New paper in Frontiers in Mechanical Engineering


Perspective for a New Bioinspired Permanent Adhesive for dry Conditions - Insights in the Glue Producing Japanese art of Defence System of the Oita Salamander Hynobius dunni.

von Byern J, Farkas R, Steinort D, Greistorfer SEckhard M & Cyran N (2021) 
Frontiers in Mechanical Engineering 7:667857. doi: 10.3389/fmech.2021.667857. Link. Published online 24 June 2021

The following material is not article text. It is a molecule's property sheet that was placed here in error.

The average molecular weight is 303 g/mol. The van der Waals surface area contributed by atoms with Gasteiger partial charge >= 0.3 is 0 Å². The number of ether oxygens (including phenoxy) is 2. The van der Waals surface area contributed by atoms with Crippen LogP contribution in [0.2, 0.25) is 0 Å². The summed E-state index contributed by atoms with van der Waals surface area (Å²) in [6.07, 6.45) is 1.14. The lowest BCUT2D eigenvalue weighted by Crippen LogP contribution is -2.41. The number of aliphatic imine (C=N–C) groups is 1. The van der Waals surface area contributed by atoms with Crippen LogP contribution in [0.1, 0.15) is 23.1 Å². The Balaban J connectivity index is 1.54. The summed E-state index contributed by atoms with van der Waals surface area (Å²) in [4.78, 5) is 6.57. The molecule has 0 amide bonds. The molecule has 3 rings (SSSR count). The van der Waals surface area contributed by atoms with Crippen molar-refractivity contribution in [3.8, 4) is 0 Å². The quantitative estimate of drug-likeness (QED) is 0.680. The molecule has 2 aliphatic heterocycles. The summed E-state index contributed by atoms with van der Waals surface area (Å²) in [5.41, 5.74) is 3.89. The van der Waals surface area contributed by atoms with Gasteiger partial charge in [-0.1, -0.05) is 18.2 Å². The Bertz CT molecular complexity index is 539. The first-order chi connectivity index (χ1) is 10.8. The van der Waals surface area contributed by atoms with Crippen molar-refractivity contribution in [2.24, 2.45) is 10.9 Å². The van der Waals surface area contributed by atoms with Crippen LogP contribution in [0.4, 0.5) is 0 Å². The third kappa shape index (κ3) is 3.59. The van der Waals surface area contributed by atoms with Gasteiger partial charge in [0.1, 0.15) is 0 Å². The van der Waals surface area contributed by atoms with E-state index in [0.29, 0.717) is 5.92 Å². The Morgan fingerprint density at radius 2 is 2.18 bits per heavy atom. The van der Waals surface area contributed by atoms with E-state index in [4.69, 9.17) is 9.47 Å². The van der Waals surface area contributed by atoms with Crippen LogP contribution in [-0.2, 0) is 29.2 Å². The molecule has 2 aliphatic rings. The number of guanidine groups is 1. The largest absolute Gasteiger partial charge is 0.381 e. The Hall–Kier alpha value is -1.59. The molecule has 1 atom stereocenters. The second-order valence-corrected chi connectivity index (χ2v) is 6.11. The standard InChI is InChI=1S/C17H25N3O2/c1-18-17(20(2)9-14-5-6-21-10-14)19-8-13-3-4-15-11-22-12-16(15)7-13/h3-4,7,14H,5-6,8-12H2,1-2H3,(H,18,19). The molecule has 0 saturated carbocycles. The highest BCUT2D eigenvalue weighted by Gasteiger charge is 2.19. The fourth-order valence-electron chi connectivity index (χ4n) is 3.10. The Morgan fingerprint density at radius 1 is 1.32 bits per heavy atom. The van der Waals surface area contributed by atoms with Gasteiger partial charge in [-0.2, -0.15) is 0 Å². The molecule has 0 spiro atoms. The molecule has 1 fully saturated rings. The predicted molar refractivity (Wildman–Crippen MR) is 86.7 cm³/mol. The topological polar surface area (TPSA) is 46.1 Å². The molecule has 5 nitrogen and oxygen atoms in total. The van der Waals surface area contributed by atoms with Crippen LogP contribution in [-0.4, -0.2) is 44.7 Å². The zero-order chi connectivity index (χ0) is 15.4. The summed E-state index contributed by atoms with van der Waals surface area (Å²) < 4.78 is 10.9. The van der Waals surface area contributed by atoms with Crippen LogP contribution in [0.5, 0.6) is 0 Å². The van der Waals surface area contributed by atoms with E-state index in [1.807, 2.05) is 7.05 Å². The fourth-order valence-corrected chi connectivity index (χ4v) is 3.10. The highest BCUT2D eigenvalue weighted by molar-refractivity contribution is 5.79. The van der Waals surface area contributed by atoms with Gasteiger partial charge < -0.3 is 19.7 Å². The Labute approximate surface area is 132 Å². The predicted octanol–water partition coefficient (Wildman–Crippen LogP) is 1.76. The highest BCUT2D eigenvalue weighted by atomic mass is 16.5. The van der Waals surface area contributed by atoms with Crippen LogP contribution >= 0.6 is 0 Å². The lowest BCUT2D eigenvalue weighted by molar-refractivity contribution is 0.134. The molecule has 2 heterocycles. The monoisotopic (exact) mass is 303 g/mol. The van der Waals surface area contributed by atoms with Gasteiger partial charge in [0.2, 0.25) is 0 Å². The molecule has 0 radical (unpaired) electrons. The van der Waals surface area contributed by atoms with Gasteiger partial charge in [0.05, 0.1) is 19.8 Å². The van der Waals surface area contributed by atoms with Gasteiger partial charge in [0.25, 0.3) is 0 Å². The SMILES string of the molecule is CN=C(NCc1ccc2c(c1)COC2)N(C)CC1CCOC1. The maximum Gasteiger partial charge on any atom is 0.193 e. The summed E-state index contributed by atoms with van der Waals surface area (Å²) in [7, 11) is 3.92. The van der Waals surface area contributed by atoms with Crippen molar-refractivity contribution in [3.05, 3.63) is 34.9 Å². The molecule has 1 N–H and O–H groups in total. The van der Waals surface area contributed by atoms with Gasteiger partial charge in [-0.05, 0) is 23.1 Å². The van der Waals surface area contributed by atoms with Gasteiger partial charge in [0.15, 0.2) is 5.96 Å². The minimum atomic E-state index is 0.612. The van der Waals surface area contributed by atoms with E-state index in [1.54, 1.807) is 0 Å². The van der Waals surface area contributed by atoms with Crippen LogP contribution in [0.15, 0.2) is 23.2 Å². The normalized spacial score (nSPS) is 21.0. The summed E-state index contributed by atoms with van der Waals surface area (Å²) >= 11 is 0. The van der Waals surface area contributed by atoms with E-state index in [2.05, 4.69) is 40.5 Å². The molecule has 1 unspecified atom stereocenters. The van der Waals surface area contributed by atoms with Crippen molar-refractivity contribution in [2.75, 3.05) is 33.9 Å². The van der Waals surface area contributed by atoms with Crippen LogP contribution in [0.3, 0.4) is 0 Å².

Novel medical bioadhesives are proposed to fulfil numerous ideals as being biocompatible, non-toxic, include tissue healing and regeneration characteristics, have high mechanical properties onto different surfaces and other important key features. Mussel-inspired adhesives have provided the basis for many new applications under wet conditions. In contrast, the defence secretion system in amphibians may provide potential for novel fast-curing secretion able to adhere to surfaces under dry conditions. With the microanatomical and histochemical characterization of the endemic Japanese Oita salamander Hynobius dunni details on its anatomical organization, the nature of the chemical composition of both glue-producing glands and its divergence to the other well-characterized species Plethodon shermani are discussed. The study shows that the cutaneous glands of both glue-producing salamanders (H. dunni and P. shermani) exhibit certain morphological and histochemical similarities. Nevertheless, clear differences exist between the two species, especially with regard to the sugar composition of the mucous glands and the pH level of the granular glands. Moreover, the adhesive secretions of H. dunni show a clear reactivity to Arnow staining (indicating the presence of L-DOPA), which is lacking in P. shermani. This is the first indication of the presence of L-DOPA in the adhesive secretions of a terrestrial vertebrate, which has thus far only been found for marine invertebrates, such as mussels and polychaetes.